Fair exhibitors kept birds home to keep Michigan flocks healthy
Efforts to reduce the spread of highly pathogenic avian influenza changed the atmosphere of county fairs across the United States this summer, including Michigan.
Fairgoers to Michigan’s 80-plus fairs may have noticed a difference in the animal exhibits this year—the sound of gobbling, crowing or quacking was absent. To protect Michigan’s poultry industry from the potential spread of highly pathogenic avian influenza (HPAI), no chickens, ducks, turkeys or other bird entries were allowed to be exhibited at any fair in Michigan.
On June 1, the Michigan Department of Agriculture and Rural Development cancelled all poultry shows in Michigan. The cancellation was initially a precautionary measure to ensure the health of Michigan’s bird population as more than 48 million birds throughout the country were destroyed because of the virus. Though the initial show cancellation announcement was made before HPAI had been detected in Michigan, the following week avian influenza was detected in wild geese, leading all poultry owners in the state to be on high alert. State departments of agriculture in many states throughout the United States have also barred poultry shows to reduce the spread of HPAI.
As soon as the show cancellation announcement was made, Michigan State University Extension educators worked to devise alternatives to poultry showing that would allow 4-H members to display their poultry knowledge and skills without using live birds. The Michigan 4-H Poultry Showmanship Scorecard was modified to reflect the use of lifelike model birds, and Extension staff members challenged members to learn more about poultry industry topics such as what avian influenza is, what proper biosecurity measures poultry owners should take to protect their flocks, and general poultry feeding and management topics.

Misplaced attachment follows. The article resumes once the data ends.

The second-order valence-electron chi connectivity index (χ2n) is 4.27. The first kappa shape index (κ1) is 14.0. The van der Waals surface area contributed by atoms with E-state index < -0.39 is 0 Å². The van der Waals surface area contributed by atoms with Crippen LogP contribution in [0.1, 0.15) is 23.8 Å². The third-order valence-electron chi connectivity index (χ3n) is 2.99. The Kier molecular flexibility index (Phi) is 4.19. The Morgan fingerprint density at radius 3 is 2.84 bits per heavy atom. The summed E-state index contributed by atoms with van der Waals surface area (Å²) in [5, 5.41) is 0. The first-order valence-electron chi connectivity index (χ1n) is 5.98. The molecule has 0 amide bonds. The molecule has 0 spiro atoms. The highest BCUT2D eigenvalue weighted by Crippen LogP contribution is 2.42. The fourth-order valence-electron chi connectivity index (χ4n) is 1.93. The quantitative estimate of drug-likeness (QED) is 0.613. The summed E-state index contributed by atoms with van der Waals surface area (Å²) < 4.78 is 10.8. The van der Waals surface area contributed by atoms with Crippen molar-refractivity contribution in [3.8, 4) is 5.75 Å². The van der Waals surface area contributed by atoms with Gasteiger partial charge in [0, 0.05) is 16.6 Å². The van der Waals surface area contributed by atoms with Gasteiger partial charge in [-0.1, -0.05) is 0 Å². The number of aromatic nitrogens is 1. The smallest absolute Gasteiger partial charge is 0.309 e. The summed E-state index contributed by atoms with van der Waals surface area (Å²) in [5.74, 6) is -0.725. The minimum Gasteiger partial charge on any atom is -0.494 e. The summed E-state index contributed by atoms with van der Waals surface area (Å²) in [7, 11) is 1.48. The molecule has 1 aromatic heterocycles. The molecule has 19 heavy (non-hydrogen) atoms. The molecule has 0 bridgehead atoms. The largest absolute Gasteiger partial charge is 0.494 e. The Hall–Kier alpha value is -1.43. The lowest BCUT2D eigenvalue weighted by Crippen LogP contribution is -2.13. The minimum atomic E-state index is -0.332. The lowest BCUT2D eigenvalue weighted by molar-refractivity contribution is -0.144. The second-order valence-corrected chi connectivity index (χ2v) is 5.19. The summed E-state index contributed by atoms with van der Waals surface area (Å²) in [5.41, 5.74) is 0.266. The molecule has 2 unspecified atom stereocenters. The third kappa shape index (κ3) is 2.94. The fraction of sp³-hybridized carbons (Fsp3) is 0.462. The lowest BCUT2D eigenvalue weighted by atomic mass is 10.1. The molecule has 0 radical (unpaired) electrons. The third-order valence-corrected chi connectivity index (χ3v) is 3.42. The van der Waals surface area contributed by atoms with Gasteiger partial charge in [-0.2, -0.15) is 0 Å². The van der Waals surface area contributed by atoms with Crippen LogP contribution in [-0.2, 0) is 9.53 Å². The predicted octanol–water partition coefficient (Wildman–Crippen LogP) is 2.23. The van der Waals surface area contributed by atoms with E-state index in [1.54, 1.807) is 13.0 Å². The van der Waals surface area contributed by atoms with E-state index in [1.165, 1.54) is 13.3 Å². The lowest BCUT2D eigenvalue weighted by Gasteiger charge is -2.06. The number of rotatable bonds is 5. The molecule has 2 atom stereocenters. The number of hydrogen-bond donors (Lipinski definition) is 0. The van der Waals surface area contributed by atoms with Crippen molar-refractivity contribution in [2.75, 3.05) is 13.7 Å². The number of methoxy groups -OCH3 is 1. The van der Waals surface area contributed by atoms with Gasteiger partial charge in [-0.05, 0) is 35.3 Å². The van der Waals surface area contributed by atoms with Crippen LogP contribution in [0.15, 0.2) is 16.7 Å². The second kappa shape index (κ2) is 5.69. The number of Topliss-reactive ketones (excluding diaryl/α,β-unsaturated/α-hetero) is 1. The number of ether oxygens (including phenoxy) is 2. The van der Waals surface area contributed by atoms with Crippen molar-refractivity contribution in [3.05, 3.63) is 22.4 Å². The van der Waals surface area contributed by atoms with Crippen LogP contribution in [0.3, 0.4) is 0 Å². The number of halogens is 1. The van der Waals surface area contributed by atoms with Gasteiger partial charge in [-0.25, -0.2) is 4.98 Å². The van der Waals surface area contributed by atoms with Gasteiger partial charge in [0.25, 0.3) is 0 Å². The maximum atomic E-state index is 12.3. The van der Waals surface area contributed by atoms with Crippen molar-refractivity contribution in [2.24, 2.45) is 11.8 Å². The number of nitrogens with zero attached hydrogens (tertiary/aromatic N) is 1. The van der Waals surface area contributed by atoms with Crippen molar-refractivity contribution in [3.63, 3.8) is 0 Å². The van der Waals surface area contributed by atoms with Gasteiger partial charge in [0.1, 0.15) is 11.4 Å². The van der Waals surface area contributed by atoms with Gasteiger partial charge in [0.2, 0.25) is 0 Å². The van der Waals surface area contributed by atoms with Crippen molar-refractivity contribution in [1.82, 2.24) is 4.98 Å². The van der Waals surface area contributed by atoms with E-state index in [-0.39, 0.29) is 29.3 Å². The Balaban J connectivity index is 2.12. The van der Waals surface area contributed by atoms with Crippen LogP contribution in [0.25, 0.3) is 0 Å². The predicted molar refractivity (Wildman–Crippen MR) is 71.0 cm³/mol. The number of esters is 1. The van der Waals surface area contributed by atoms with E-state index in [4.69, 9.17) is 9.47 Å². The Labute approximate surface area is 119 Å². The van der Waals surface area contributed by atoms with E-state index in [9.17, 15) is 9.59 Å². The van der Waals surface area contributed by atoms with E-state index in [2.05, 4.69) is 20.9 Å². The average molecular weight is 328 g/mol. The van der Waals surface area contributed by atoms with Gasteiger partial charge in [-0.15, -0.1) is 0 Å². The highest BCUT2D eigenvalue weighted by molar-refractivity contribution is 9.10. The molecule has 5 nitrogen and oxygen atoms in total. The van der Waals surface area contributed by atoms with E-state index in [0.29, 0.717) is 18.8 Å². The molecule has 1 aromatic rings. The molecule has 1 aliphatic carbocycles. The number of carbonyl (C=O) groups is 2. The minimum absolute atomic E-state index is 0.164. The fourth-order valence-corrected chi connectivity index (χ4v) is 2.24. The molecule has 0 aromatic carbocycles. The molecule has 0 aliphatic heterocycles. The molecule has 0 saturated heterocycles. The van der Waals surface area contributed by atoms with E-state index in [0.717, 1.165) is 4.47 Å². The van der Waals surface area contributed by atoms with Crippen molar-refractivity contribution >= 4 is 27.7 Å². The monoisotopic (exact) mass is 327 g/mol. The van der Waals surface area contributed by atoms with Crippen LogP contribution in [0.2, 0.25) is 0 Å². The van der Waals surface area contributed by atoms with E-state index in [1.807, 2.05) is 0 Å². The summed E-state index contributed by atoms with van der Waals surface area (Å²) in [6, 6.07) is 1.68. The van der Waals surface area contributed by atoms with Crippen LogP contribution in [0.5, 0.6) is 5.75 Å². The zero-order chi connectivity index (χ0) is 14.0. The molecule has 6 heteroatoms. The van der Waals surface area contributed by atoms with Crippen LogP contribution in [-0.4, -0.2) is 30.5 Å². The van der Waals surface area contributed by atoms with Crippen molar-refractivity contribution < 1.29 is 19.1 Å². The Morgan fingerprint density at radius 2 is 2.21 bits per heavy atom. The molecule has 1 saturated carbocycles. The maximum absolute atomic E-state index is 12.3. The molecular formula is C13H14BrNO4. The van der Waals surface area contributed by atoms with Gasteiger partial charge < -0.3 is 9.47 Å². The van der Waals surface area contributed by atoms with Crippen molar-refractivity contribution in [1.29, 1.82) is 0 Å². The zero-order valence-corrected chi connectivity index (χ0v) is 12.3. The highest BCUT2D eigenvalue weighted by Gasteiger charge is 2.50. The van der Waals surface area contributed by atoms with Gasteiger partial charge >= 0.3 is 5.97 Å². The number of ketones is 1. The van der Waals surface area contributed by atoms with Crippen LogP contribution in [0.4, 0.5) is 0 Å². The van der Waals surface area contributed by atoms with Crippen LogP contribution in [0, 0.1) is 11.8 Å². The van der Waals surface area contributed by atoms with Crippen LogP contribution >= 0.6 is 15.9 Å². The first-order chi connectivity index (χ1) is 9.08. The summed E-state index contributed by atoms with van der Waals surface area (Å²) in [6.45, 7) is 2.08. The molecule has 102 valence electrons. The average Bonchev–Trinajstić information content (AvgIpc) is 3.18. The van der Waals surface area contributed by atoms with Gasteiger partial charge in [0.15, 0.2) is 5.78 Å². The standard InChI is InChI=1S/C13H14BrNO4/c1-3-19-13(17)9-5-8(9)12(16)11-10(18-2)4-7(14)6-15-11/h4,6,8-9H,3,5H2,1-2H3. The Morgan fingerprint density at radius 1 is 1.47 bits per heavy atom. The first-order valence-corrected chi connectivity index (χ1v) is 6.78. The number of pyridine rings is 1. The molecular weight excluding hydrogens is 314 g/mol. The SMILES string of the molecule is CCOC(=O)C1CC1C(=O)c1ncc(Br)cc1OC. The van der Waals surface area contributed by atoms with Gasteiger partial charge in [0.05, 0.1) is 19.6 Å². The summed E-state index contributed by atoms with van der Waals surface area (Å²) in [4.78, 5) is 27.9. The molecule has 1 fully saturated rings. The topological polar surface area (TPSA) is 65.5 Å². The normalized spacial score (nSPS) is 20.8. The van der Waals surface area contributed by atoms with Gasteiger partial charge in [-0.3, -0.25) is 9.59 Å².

Youth who would have exhibited breeding stock poultry projects had the opportunity to be recognized for their efforts through an interview with the judge. In the interview, youth informed the judge about their breed of bird and how their birds compared to the American Poultry Associations Standard of Perfection, and answered questions about breeding and flock management.
In addition to bird handling alternatives, several educational contests were also proposed as supplemental activities, including poster contests, skill-a-thons and barbecue contests. MSU Extension also worked alongside MDARD to create guidelines that allowed market bird projects to be sold at fairs in an alternative way. Though birds were not permitted on site, members provided pictures of their birds for buyers to view as they cast their bids. Most auctions saw an increase in the price for birds this year because of the tremendous support from the buyer community.
Throughout the summer fair season, more than 4,100 youth enrolled in the 4-H bird science area had an opportunity to exhibit their poultry expertise at fairs through one or more of these alternative show activities. With a greater emphasis on education than a traditional showmanship competition, the new show structure helped youth to understand how they fit into the Michigan poultry industry. Members also learned valuable information on how diseases spread, how they can be prevented, and the importance of an appropriate biosecurity plan for their farms.
Visit the MSU Extension Avian Influenza page for detailed information on how to keep birds safe from the disease.